Monitoring Watch Executionedit

Whenever a watch is triggered, a watch_record document is created and added to the watch history index. A new history index is created daily with a name of the form .watch_history-YYYY.MM.dd. You can search the watch history like any other Elasticsearch index or use Kibana to monitor and visualize watch execution.

A watch record’s _source field contains all of the information about the watch execution:

The name of the watch that was triggered.
How the watch was triggered (manual or schedule) and the watch’s scheduled time and actual trigger time.
The input type (http, search, or simple) and definition.
The condition type (always, never, or script) and definition.
The state of the watch execution (execution_not_needed, executed, throttled).
The results of each phase of the watch execution. Shows the input payload, condition status, transform status (if defined), and actions status.

While you can perform read operations on the watch history and manage the daily indices as needed, you should never perform write operations on a watch history index. If you have Shield installed, we recommend only allowing users read access to the watch history index.

Monitoring Watches with Kibanaedit

You can use Kibana to monitor the watch history and create visualizations of the watches that have executed over time.

To monitor watches with Kibana:

  1. Go to the Kibana Settings > Indices tab. For example, http://localhost:5601/#/settings/indices.
  2. Enter .watch_history* in the Index name or pattern field.
  3. Click in the Time field name field and select trigger_event.triggered_time.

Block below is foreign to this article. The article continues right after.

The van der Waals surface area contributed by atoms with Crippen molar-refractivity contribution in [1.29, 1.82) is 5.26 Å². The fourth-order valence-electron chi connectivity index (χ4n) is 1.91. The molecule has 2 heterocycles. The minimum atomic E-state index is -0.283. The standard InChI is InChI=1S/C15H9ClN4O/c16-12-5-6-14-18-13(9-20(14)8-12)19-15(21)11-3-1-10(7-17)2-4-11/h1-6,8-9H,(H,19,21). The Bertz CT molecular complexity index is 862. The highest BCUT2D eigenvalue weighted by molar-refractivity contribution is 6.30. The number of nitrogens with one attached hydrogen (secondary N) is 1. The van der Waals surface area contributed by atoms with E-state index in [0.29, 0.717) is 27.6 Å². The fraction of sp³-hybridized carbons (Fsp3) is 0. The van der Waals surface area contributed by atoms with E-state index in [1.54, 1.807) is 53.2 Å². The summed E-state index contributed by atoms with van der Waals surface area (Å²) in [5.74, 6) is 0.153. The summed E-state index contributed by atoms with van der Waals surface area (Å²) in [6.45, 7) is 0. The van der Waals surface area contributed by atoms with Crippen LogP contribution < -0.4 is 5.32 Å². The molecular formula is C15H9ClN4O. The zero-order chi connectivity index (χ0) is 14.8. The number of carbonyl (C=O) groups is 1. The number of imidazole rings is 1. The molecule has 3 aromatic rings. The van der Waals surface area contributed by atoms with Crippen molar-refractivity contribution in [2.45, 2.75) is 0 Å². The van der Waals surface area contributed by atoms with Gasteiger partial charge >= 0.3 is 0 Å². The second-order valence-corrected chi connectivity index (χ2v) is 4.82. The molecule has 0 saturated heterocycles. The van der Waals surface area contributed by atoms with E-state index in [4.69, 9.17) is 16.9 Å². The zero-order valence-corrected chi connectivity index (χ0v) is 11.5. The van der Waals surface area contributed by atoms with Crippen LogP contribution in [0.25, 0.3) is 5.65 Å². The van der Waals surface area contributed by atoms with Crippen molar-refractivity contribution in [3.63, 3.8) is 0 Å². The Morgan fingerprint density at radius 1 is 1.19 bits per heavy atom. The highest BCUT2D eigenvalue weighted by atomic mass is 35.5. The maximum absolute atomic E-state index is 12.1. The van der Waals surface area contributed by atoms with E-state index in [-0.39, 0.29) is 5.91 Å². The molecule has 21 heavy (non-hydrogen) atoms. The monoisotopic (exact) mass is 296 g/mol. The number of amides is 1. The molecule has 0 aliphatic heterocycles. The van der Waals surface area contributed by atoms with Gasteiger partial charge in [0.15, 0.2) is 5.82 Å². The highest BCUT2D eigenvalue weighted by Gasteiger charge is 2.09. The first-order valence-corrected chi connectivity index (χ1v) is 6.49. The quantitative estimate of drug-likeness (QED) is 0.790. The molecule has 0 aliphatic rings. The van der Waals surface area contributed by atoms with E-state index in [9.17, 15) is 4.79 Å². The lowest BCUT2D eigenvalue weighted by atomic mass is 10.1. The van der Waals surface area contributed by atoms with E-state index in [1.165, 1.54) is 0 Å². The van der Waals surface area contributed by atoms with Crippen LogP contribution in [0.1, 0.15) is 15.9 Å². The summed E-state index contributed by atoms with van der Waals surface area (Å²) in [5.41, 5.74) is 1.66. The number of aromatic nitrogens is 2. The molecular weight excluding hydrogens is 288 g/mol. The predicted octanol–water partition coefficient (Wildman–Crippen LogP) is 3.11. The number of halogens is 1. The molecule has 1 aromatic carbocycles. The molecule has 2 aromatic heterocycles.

4. Go to the Discover tab to see the most recently executed watches.

You can create visualizations and add them to a Kibana dashboard to track what watches are being triggered and identify trends.

For example you could create a dashboard to:

  • Track triggered watches over time, broken down by top watch.
  • Identify top senders, priorities, and keywords for email actions.
  • Identify top webhook targets and status codes.

watcher kibana dashboard

Searching the Watch Historyedit

To get the watch history for a particular day, search that day’s watch history index:

GET .watch_history-2015.05.11/_search
  "query" : { "match_all" : {}}

To get all of the watch records that reference a particular watch, search the watch_id field:

GET .watch_history*/_search
  "query" : { "match" : { "watch_id": "rss_watch" }}

To get all of the watch records for watches that were throttled, search the state field.

GET .watch_history*/_search
  "query" : { "match" : { "state": "throttled" }}

To get a date histogram over all triggered watches within a particular time range.

GET .watch_history*/_search?size=0
  "query": {
    "filtered": {
      "query": {
        "match_all": {}
      "filter": {
        "range": {
          "trigger_event.triggered_time": {
            "gte": 1430438400000,
            "lte": 1431820800000
  "aggs": {
    "records_per_minute": {
      "date_histogram": {
        "field": "trigger_event.triggered_time",
        "interval": "1m",
        "min_doc_count": 0,
        "extended_bounds": {
          "min": 1430438400000,
          "max": 1431820800000

Managing Watch History Indexesedit

You should establish a policy for how long you need to keep your watch history indexes. For example, you might simply delete the daily history indexes after 30 days. If you need to preserve the history but don’t need to maintain immediate access to it, you can close the index or take a snapshot and then delete it.

Elasticsearch Curator provides a convenient CLI for managing time-series indices.

You can also set up a watch to manage your watch history indexes. For example, the following watch that runs daily and uses a webhook action to delete history indexes older than seven days.

PUT _watcher/watch/manage_history
  "metadata": {
    "keep_history_days": 7
  "trigger": {
    "schedule": { "daily": { "at" : "00:01" }}
  "input": {
    "simple": {}
  "condition": {
    "always": {}
  "transform": {
    "script" : "return [ indexToDelete : '/.watch_history-' + ctx.execution_time.minusDays(ctx.metadata.keep_history_days + 1).toString('yyyy.MM.dd') ]"
  "actions": {
    "delete_old_index": {
      "webhook": {
        "method": "DELETE",
        "host": "localhost",
        "port": 9200,
        "path": "{{ctx.payload.indexToDelete}}"